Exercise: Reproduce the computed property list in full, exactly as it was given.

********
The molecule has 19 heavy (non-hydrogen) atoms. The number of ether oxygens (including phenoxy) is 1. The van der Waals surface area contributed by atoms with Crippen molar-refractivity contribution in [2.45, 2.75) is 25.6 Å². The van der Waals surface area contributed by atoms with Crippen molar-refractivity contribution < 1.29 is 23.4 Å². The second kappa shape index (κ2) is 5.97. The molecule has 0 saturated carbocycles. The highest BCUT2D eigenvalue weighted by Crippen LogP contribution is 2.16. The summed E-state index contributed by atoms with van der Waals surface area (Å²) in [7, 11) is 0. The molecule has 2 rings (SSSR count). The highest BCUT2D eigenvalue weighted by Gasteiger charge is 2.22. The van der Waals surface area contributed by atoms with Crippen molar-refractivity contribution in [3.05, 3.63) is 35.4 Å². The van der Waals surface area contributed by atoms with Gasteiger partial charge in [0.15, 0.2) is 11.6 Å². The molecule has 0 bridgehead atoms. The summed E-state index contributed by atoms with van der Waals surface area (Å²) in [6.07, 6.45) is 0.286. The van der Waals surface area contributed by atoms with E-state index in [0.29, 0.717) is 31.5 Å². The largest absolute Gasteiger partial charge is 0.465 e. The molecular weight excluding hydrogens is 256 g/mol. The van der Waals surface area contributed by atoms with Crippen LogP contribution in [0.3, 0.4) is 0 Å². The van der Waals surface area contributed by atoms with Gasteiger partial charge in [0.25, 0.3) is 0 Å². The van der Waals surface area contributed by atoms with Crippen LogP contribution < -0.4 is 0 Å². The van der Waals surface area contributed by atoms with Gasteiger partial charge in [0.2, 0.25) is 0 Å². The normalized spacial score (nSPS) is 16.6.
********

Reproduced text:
The molecule has 19 heavy (non-hydrogen) atoms. The number of ether oxygens (including phenoxy) is 1. The van der Waals surface area contributed by atoms with Crippen molar-refractivity contribution in [2.45, 2.75) is 25.6 Å². The van der Waals surface area contributed by atoms with Crippen molar-refractivity contribution < 1.29 is 23.4 Å². The second kappa shape index (κ2) is 5.97. The molecule has 0 saturated carbocycles. The highest BCUT2D eigenvalue weighted by Crippen LogP contribution is 2.16. The summed E-state index contributed by atoms with van der Waals surface area (Å²) in [7, 11) is 0. The molecule has 2 rings (SSSR count). The highest BCUT2D eigenvalue weighted by Gasteiger charge is 2.22. The van der Waals surface area contributed by atoms with Crippen molar-refractivity contribution in [3.05, 3.63) is 35.4 Å². The van der Waals surface area contributed by atoms with Gasteiger partial charge in [0.15, 0.2) is 11.6 Å². The molecule has 0 bridgehead atoms. The summed E-state index contributed by atoms with van der Waals surface area (Å²) in [6.07, 6.45) is 0.286. The van der Waals surface area contributed by atoms with E-state index in [0.29, 0.717) is 31.5 Å². The largest absolute Gasteiger partial charge is 0.465 e. The molecular weight excluding hydrogens is 256 g/mol. The van der Waals surface area contributed by atoms with Crippen LogP contribution in [0.3, 0.4) is 0 Å². The van der Waals surface area contributed by atoms with Gasteiger partial charge in [0.25, 0.3) is 0 Å². The van der Waals surface area contributed by atoms with Crippen LogP contribution < -0.4 is 0 Å². The van der Waals surface area contributed by atoms with Gasteiger partial charge in [0.2, 0.25) is 0 Å². The normalized spacial score (nSPS) is 16.6.